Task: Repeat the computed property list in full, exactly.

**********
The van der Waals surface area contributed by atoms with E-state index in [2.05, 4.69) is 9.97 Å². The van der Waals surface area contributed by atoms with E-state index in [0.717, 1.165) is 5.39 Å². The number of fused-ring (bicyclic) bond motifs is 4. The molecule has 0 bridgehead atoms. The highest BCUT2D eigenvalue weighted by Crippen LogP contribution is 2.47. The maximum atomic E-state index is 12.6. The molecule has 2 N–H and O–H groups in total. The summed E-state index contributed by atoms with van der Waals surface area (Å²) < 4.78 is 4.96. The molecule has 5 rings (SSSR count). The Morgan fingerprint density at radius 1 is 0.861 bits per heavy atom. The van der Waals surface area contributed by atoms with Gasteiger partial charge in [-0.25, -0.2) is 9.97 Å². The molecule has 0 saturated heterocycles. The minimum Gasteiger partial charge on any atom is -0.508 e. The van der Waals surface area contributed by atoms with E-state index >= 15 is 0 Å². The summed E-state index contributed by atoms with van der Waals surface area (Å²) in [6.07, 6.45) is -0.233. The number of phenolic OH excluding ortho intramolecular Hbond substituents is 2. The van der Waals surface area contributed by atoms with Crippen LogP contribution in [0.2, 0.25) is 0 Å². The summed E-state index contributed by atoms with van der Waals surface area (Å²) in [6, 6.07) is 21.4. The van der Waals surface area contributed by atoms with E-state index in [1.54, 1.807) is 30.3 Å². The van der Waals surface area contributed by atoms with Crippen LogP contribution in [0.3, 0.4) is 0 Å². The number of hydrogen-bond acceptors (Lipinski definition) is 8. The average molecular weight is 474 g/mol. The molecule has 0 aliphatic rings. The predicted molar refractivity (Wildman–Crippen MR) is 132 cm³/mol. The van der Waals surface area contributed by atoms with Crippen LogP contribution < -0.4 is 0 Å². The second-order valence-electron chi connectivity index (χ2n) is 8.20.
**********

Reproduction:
The van der Waals surface area contributed by atoms with E-state index in [2.05, 4.69) is 9.97 Å². The van der Waals surface area contributed by atoms with E-state index in [0.717, 1.165) is 5.39 Å². The number of fused-ring (bicyclic) bond motifs is 4. The molecule has 0 bridgehead atoms. The highest BCUT2D eigenvalue weighted by Crippen LogP contribution is 2.47. The maximum atomic E-state index is 12.6. The molecule has 2 N–H and O–H groups in total. The summed E-state index contributed by atoms with van der Waals surface area (Å²) < 4.78 is 4.96. The molecule has 5 rings (SSSR count). The Morgan fingerprint density at radius 1 is 0.861 bits per heavy atom. The van der Waals surface area contributed by atoms with Gasteiger partial charge in [-0.25, -0.2) is 9.97 Å². The molecule has 0 saturated heterocycles. The minimum Gasteiger partial charge on any atom is -0.508 e. The van der Waals surface area contributed by atoms with E-state index >= 15 is 0 Å². The summed E-state index contributed by atoms with van der Waals surface area (Å²) in [6.07, 6.45) is -0.233. The number of phenolic OH excluding ortho intramolecular Hbond substituents is 2. The van der Waals surface area contributed by atoms with Crippen LogP contribution in [0.2, 0.25) is 0 Å². The summed E-state index contributed by atoms with van der Waals surface area (Å²) in [6, 6.07) is 21.4. The van der Waals surface area contributed by atoms with E-state index in [1.54, 1.807) is 30.3 Å². The van der Waals surface area contributed by atoms with Crippen LogP contribution in [0.3, 0.4) is 0 Å². The number of hydrogen-bond acceptors (Lipinski definition) is 8. The average molecular weight is 474 g/mol. The molecule has 0 aliphatic rings. The predicted molar refractivity (Wildman–Crippen MR) is 132 cm³/mol. The van der Waals surface area contributed by atoms with Crippen LogP contribution < -0.4 is 0 Å². The second-order valence-electron chi connectivity index (χ2n) is 8.20.